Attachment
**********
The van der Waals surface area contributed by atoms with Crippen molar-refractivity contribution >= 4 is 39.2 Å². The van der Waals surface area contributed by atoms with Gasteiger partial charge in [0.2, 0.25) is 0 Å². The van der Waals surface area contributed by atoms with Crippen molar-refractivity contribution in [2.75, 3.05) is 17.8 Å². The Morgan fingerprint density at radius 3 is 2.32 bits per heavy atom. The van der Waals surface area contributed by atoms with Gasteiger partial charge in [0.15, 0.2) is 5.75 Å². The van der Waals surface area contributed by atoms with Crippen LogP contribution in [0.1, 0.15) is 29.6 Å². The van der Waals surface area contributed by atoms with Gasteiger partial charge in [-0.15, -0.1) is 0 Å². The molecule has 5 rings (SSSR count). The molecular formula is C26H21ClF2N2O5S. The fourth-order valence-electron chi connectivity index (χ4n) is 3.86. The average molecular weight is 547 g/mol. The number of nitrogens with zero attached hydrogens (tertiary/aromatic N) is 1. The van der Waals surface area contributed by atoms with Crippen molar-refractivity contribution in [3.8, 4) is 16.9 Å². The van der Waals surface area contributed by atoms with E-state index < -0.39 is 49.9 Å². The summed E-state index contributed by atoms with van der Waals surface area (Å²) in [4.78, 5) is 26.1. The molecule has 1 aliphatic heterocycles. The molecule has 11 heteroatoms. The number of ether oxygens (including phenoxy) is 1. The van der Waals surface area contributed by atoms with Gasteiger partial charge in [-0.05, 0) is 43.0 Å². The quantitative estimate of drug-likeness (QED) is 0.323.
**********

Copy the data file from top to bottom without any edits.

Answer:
The van der Waals surface area contributed by atoms with Crippen molar-refractivity contribution >= 4 is 39.2 Å². The van der Waals surface area contributed by atoms with Gasteiger partial charge in [0.2, 0.25) is 0 Å². The van der Waals surface area contributed by atoms with Crippen molar-refractivity contribution in [2.75, 3.05) is 17.8 Å². The Morgan fingerprint density at radius 3 is 2.32 bits per heavy atom. The van der Waals surface area contributed by atoms with Gasteiger partial charge in [0.15, 0.2) is 5.75 Å². The van der Waals surface area contributed by atoms with Crippen LogP contribution in [0.1, 0.15) is 29.6 Å². The van der Waals surface area contributed by atoms with Gasteiger partial charge in [-0.15, -0.1) is 0 Å². The molecule has 5 rings (SSSR count). The molecular formula is C26H21ClF2N2O5S. The fourth-order valence-electron chi connectivity index (χ4n) is 3.86. The average molecular weight is 547 g/mol. The number of nitrogens with zero attached hydrogens (tertiary/aromatic N) is 1. The van der Waals surface area contributed by atoms with Crippen molar-refractivity contribution in [3.8, 4) is 16.9 Å². The van der Waals surface area contributed by atoms with E-state index < -0.39 is 49.9 Å². The summed E-state index contributed by atoms with van der Waals surface area (Å²) in [4.78, 5) is 26.1. The molecule has 1 aliphatic heterocycles. The molecule has 11 heteroatoms. The number of ether oxygens (including phenoxy) is 1. The van der Waals surface area contributed by atoms with Gasteiger partial charge in [-0.05, 0) is 43.0 Å². The quantitative estimate of drug-likeness (QED) is 0.323.